Anthrax -- Los Angeles, CA -- October 22nd, 2011
Awesome show, all the bands were phenomenal- I'll have a review soon. This is gonna be on Blabbermouth real soon I bet, but Joey was attacked and tackled by some nutjob during Metal Thrashing Mad. Frankie jumped in to help out Joey while the rest of the band stopped the song and there was a big pileup going on with security, Joey, Frankie and the aforementioned crazy dude. After the guy was taken away (with security holding a ridiculously angry Frankie back to prevent him from royally kicking dude's ass), the band just kind of hung out for a couple minutes to let Joey recuperate, but then played I Am the Law as planned. The band was absolutely professional about the whole deal, and both Frankie and Joey were great during I Am the Law. In the end, all the audience lost was about a minute of Metal Thrashing Mad.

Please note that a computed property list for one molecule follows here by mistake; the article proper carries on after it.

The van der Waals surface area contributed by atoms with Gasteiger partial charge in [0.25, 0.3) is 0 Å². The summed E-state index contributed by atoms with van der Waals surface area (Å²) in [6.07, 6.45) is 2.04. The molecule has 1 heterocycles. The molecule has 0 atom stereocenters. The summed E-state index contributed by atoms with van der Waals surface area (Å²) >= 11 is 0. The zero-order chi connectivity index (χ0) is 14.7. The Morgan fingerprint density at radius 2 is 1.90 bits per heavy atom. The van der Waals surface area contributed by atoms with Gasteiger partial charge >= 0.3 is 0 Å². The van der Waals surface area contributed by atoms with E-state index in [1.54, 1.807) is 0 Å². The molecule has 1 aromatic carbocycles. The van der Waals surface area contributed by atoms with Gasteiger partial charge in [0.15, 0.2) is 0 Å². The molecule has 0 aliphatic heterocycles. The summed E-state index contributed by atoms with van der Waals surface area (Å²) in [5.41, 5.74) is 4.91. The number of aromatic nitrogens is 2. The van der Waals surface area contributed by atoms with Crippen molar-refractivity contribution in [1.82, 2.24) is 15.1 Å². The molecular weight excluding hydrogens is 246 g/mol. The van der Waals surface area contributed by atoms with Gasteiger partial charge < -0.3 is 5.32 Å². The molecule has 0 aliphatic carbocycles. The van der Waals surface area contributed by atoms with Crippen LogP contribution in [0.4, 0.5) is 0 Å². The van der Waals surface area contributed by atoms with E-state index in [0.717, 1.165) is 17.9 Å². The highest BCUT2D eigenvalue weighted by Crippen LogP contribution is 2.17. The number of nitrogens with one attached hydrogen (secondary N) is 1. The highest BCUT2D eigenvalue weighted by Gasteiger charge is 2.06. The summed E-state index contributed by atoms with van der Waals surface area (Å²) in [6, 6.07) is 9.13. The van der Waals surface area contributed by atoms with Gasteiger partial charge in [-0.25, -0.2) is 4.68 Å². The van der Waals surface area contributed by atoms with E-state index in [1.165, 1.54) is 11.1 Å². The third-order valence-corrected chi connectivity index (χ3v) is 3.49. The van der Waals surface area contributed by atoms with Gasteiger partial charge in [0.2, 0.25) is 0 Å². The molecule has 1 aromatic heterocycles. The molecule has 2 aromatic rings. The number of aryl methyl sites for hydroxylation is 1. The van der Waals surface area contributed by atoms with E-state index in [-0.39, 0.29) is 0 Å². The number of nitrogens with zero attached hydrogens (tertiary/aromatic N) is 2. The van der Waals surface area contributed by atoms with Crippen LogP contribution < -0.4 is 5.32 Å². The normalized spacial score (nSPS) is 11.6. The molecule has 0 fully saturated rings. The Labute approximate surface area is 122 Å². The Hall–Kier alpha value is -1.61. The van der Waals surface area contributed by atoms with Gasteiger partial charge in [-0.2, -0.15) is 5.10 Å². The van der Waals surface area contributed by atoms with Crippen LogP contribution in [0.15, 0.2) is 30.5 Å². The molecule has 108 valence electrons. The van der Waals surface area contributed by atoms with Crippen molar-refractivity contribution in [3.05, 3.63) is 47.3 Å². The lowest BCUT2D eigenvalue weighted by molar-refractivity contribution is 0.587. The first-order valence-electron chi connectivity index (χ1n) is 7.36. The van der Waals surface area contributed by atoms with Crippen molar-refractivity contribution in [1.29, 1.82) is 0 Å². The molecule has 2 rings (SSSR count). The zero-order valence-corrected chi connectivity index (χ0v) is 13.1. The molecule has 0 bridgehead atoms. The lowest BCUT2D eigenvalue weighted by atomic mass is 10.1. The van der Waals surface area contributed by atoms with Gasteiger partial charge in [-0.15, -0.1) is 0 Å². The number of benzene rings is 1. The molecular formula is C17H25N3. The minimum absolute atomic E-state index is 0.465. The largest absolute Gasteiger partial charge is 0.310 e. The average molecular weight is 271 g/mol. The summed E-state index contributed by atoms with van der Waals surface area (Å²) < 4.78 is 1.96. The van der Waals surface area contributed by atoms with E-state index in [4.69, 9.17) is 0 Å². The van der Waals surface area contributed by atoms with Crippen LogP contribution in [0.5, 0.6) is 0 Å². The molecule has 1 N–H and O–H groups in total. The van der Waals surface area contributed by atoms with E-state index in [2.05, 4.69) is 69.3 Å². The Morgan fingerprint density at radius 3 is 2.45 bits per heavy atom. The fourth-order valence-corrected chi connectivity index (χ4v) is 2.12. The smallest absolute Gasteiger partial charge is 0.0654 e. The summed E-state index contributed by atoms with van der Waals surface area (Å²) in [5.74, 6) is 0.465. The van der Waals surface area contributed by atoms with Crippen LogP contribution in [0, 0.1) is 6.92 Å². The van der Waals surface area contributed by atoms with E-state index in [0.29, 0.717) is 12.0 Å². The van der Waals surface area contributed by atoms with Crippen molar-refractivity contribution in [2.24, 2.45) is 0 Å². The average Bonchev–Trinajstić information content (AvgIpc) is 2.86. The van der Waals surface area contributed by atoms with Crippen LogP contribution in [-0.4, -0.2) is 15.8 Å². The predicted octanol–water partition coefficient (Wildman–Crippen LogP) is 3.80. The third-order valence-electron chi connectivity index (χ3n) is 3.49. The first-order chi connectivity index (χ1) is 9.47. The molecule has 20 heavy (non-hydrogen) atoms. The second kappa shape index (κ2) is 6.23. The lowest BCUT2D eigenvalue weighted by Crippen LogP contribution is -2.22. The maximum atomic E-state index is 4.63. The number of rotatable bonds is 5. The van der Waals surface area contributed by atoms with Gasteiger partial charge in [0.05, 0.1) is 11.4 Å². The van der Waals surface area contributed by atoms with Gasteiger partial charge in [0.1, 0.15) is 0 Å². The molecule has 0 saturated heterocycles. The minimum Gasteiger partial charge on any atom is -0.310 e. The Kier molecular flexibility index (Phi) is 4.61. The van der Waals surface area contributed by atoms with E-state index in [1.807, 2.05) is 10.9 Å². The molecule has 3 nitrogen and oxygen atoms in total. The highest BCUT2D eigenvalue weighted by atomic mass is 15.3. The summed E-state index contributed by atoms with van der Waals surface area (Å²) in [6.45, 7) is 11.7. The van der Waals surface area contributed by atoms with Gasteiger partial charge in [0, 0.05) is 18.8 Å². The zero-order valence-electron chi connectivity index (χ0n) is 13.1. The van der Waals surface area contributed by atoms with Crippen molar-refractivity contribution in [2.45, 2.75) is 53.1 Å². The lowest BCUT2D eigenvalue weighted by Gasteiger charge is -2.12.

Edit: My review that'll be on MetalAssault.com if anyone cares.
Anthrax, Testament and Death Angel- these three acts have long been considered “baby brother” bands of much more popular groups such as Metallica, Megadeth and Slayer. After last night in Los Angeles, I felt this notion could still apply today. All three groups gave performances with the energy of bands half their age, and provided Los Angeles with a superb thrash metal experience.